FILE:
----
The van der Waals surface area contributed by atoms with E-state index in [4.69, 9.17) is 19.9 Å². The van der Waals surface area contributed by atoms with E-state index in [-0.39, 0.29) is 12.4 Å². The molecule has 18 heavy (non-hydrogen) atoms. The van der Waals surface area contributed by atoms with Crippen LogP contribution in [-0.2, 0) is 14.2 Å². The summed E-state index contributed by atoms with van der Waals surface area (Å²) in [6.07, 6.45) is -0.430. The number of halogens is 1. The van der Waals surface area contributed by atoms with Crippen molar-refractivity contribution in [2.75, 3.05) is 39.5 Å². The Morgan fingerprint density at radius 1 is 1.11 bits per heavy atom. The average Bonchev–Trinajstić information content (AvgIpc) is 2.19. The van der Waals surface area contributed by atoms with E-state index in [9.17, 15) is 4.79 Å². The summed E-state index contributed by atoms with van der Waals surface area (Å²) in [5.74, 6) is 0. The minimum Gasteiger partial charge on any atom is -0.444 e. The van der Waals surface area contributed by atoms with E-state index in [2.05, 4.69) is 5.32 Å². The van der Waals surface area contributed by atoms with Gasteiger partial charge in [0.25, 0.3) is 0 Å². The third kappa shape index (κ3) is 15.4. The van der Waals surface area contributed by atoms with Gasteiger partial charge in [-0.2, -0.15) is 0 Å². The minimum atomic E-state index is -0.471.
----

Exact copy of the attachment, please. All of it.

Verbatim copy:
The van der Waals surface area contributed by atoms with E-state index in [4.69, 9.17) is 19.9 Å². The van der Waals surface area contributed by atoms with E-state index in [-0.39, 0.29) is 12.4 Å². The molecule has 18 heavy (non-hydrogen) atoms. The van der Waals surface area contributed by atoms with Crippen LogP contribution in [-0.2, 0) is 14.2 Å². The summed E-state index contributed by atoms with van der Waals surface area (Å²) in [6.07, 6.45) is -0.430. The number of halogens is 1. The van der Waals surface area contributed by atoms with Crippen molar-refractivity contribution in [2.75, 3.05) is 39.5 Å². The Morgan fingerprint density at radius 1 is 1.11 bits per heavy atom. The average Bonchev–Trinajstić information content (AvgIpc) is 2.19. The van der Waals surface area contributed by atoms with E-state index in [9.17, 15) is 4.79 Å². The summed E-state index contributed by atoms with van der Waals surface area (Å²) in [5.74, 6) is 0. The minimum Gasteiger partial charge on any atom is -0.444 e. The van der Waals surface area contributed by atoms with E-state index in [2.05, 4.69) is 5.32 Å². The van der Waals surface area contributed by atoms with Gasteiger partial charge in [0.25, 0.3) is 0 Å². The third kappa shape index (κ3) is 15.4. The van der Waals surface area contributed by atoms with Gasteiger partial charge in [-0.2, -0.15) is 0 Å². The minimum atomic E-state index is -0.471.